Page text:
Over the last few months our middle DS (5) has been going to bed and getting up once or twice: a drink/toilet/'bad dream', all within minutes of lights out. We had let bedtime slip a little (when getting toddler ready I would let them watch tv in our bed whilst waiting for daddy to get home and read story). Following the xmas break we've stopped them watching any tv at least an hour before bed and it's quite miraculous. He doesn't mess about at all at bedtime, and I could kick myself for the months of frustration caused by something so simple. Just from getting into a bad habit (we knew it wasn't advisable to have screen time before bed but we mistakenly thought it didn't apply once they were older) we caused a problem which didn't need to happen. I wondered if it was coincidence, but last night they were allowed to watch a movie, then straight off to bed. Hence a trip downstairs from them both!

But in answer to your op, apart from evenings they self-regulate!

Onesie Sat 25-Jan-14 16:59:46

We are quite busy some days and to set a daily amount of hours would be impractical. We generally watch a film and a nature documentary at the weekend. They also might play a game with friends on the Wii for an hour and watch an of CBEEBIES or do bbc bite-size midweek. So about 5 or 6 hours a week unless we are ill or particularly run down.

As a child I remember being totally bored by telly. I'd much rather be doing interesting things instead.

I think if my kids were to self regulate their own lives they wouldn't go to bed till 10 (and would be a nightmare the next day), would eat chocolate only, would never bath or brush their teeth, they would never ever go to school etc. If self regulating themselves with TV, they would watch too much (well as much as kids who aren't regulated).

We avoid too much telly because a) most of its a load of crap and brain numbing B) watching too much makes my kids very crabby c) my friends kids who aren't regulated are obsessed by screens and are very anti social, insular and rude with visitors d) kids are meant to be active.

MsColour Sat 25-Jan-14 17:01:47

No Wobblyweebles, it wasn't working for him and not a scenario I'd be happy with in my house. DC won't be getting consoles in their rooms, they don't have screens around bedtime - it's not a strict rule, just not part of their routine.

Squitten Sat 25-Jan-14 17:05:40

I agree it depends on the child.

We don't have a proper telly any more but when DS1 was little, it was pretty much unlimited and he got far too attached to it. As he got older, he was asking for it all the time and would get increasingly stroppy about it being turned off. Now he's the same about the iPad, particularly the games on it. He's 5 now and has no screen time at all Mon-Fri. On weekends it varies but tends to be limited by being out. We go rid of all the games on it so it's just tv/movies and he's a lot better now.

DS2 is very different. You can give him unlimited access and he takes it and leaves it, mostly wandering off after a little while and is generally not bothered about it.

JCDenton Sat 25-Jan-14 17:13:40

I agree, 'limit yourself or I will limit it for you, harshly' is a good policy. Self discipline is one of the most important skills to learn.

Also taking the content into account is important, it seems like a lot of people on here are more concerned with how content is delivered than what it actually is.

MsColour Sat 25-Jan-14 17:22:00

I wonder if it helps that we are not the type of household where screens are constantly on as well. It tends not to be habit.

What often happens is that friends' kids in the neighbourhood are given their ration of 'screen time' and I told to go out to play where they then knock on their friends' doors hoping to sneak some more screen time. My children will say to them that they can play on the Wii for as long as they like (which isn't strictly true!) so I feel like a bad parent. But then when my children go outside to play they actually play and don't seek out other screens.

crazykat Sat 25-Jan-14 17:35:34

I don't limit it for my older DCs (6,5,3). They get plenty of exercise and time outside when weather permits. I was never limited as a child and learned to self regulate as my DCs are.

I don't like silence so often have the tv or stereo on low for background noise. It doesn't seem to have affected them, dd1 (6 yo) has always been ahead her class and is often found with her nose buried in a book or dancing round to music. Ds1 (5yo) is usually charging around pretending to be a ninja turtle or Spider-Man.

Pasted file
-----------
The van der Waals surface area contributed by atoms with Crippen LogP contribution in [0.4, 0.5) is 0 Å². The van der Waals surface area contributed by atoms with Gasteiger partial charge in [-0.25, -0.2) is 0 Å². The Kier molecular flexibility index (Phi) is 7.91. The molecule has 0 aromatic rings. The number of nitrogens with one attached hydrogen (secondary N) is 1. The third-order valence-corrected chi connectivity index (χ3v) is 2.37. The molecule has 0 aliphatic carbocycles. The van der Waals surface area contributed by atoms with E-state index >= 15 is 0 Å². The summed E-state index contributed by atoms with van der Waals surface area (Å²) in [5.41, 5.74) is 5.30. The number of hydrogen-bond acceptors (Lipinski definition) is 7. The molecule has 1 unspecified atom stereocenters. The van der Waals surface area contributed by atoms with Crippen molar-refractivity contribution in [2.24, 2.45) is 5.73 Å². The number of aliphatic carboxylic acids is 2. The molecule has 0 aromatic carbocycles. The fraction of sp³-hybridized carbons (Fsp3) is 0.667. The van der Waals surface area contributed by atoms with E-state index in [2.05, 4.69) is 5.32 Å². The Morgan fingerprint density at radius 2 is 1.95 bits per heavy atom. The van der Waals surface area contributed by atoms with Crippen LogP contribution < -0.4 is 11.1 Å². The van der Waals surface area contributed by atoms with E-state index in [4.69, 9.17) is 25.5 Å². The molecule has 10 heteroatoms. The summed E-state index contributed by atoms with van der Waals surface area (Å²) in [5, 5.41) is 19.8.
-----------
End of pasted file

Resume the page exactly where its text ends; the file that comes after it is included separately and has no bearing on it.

I don't see the harm in letting them watch tv or play on their DSi or wii so long as they also spend time reading and playing outside. IMO playing word games and puzzles on a DSi is no different from playing card games, board games or doing jigsaws.

randomAXEofkindness Sat 25-Jan-14 17:43:09

Ours have got tablets, pc, and tv. I don't set strict limits. I only download apps that I'm happy for them to spend a long time on anyway (duolingo, montessori etc). We use a laptop as a tv and they only watch the programmes I've introduced them to on youtube. They usually ask if they can have another one when the last one has finished and I say yay or nay. This is more to do with sharing/making sure everyone is getting their preferred show in than anything else. If I think they've watched too much, I introduce something else to distract them and switch it off. Or sometimes I'll do coloring in print outs of the show they're watching or encourage them to draw a picture of the characters themselves. They'll happily pause it so that they can copy better. They like sesame street and arthur games on the pc. I think they're great and I'm happy for them to play on them for as long as they like.

I'm in two minds about whether they'll self regulate. I want to believe they will, but I'm not convinced (dss, who's 12, would never leave his room if it was up to him). They do play the whole way through programmes usually, which is good, and left to their own devices they do get bored and stop watching in the end, but not soon enough for me to be comfortable about it. If they're just sat still eyes fixed to the screen for ages I do get anxious. I don't want to make a big deal out of it to them, so I'll keep using my distraction techniques while they still work and then review it when/if they stop working. I certainly wouldn't want to make a big 'ishoo' out of it though. And I agree with the previous poster who said that doing puzzles/word games on a computer is no different from doing them off the computer. And to be honest, if I didn't see a benefit to the kids from the technology, I'd just bin it (as I'm sure would a lot of other parents), it's just finding the right balance isn't it?

IsItMeOr Sat 25-Jan-14 18:17:06

Hm, so MsColour you do seem to be making a distinction between yourself (wouldn't let them watch too much, and not near bedtime), and other parents who - wait for it - don't let them watch too much, and not near bedtime.

You're kidding yourself that you aren't limiting screen time. It's just that your DC (what age?) haven't challenged it (yet?).

yourlittlesecret Sat 25-Jan-14 18:31:15

Things have changed even in 10 years.
I find this interesting because my children are older and when they were the age of the OPs (4 and 7) there were no ipads or apps.
We had a PC but it wasn't of interest to the DC. So screen time was TV and video only, quite easy to limit, and to use as reward.
It does seem to me that with all the best intentions, most parents have given up the battle by the time they have teenagers. And make no mistake, those of you with compliant little ones, a battle it will be.